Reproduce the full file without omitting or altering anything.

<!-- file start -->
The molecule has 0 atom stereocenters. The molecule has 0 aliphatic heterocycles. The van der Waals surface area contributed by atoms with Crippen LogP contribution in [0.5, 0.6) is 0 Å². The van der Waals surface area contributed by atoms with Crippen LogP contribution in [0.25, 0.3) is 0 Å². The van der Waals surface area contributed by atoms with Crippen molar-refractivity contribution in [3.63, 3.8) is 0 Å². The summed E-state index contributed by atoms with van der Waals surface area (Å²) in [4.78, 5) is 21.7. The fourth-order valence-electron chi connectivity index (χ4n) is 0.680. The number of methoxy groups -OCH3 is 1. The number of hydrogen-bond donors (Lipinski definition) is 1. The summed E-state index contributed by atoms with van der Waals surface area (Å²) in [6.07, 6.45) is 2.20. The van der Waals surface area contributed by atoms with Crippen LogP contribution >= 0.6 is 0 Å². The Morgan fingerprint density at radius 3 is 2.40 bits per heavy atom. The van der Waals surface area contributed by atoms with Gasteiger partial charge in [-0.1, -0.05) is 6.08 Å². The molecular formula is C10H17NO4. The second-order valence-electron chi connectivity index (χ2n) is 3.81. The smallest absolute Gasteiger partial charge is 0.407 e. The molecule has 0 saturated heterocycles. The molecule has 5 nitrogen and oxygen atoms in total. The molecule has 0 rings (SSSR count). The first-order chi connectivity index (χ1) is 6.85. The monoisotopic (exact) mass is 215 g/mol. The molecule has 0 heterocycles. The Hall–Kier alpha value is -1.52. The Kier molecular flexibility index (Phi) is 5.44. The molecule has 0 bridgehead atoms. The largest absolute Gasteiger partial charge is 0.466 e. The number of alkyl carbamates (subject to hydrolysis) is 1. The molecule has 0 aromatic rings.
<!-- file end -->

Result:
The molecule has 0 atom stereocenters. The molecule has 0 aliphatic heterocycles. The van der Waals surface area contributed by atoms with Crippen LogP contribution in [0.5, 0.6) is 0 Å². The van der Waals surface area contributed by atoms with Crippen LogP contribution in [0.25, 0.3) is 0 Å². The van der Waals surface area contributed by atoms with Crippen molar-refractivity contribution in [3.63, 3.8) is 0 Å². The summed E-state index contributed by atoms with van der Waals surface area (Å²) in [4.78, 5) is 21.7. The fourth-order valence-electron chi connectivity index (χ4n) is 0.680. The number of methoxy groups -OCH3 is 1. The number of hydrogen-bond donors (Lipinski definition) is 1. The summed E-state index contributed by atoms with van der Waals surface area (Å²) in [6.07, 6.45) is 2.20. The van der Waals surface area contributed by atoms with Crippen LogP contribution >= 0.6 is 0 Å². The Morgan fingerprint density at radius 3 is 2.40 bits per heavy atom. The van der Waals surface area contributed by atoms with Gasteiger partial charge in [-0.1, -0.05) is 6.08 Å². The molecular formula is C10H17NO4. The second-order valence-electron chi connectivity index (χ2n) is 3.81. The smallest absolute Gasteiger partial charge is 0.407 e. The molecule has 0 saturated heterocycles. The molecule has 5 nitrogen and oxygen atoms in total. The molecule has 0 rings (SSSR count). The first-order chi connectivity index (χ1) is 6.85. The monoisotopic (exact) mass is 215 g/mol. The molecule has 0 heterocycles. The Hall–Kier alpha value is -1.52. The Kier molecular flexibility index (Phi) is 5.44. The molecule has 0 bridgehead atoms. The largest absolute Gasteiger partial charge is 0.466 e. The number of alkyl carbamates (subject to hydrolysis) is 1. The molecule has 0 aromatic rings.